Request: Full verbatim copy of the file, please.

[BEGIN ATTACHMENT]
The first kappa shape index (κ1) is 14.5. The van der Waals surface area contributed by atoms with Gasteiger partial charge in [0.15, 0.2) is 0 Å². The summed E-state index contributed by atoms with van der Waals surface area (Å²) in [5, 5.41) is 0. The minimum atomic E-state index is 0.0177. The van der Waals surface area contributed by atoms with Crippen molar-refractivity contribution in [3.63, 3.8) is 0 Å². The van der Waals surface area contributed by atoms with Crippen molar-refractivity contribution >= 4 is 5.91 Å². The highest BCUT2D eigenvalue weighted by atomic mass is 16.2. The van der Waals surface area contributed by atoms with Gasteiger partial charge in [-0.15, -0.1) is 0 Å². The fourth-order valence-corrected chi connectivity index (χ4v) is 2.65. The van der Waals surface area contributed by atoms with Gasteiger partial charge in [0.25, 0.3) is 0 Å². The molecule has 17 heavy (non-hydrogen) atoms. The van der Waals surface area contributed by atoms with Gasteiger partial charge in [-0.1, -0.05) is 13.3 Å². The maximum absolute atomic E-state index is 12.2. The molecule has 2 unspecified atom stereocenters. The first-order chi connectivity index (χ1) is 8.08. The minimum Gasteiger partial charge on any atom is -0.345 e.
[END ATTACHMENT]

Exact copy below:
The first kappa shape index (κ1) is 14.5. The van der Waals surface area contributed by atoms with Gasteiger partial charge in [0.15, 0.2) is 0 Å². The summed E-state index contributed by atoms with van der Waals surface area (Å²) in [5, 5.41) is 0. The minimum atomic E-state index is 0.0177. The van der Waals surface area contributed by atoms with Crippen molar-refractivity contribution in [3.63, 3.8) is 0 Å². The van der Waals surface area contributed by atoms with Crippen molar-refractivity contribution >= 4 is 5.91 Å². The highest BCUT2D eigenvalue weighted by atomic mass is 16.2. The van der Waals surface area contributed by atoms with Gasteiger partial charge in [-0.15, -0.1) is 0 Å². The fourth-order valence-corrected chi connectivity index (χ4v) is 2.65. The van der Waals surface area contributed by atoms with Gasteiger partial charge in [0.25, 0.3) is 0 Å². The molecule has 17 heavy (non-hydrogen) atoms. The van der Waals surface area contributed by atoms with Gasteiger partial charge in [-0.1, -0.05) is 13.3 Å². The maximum absolute atomic E-state index is 12.2. The molecule has 2 unspecified atom stereocenters. The first-order chi connectivity index (χ1) is 8.08. The minimum Gasteiger partial charge on any atom is -0.345 e.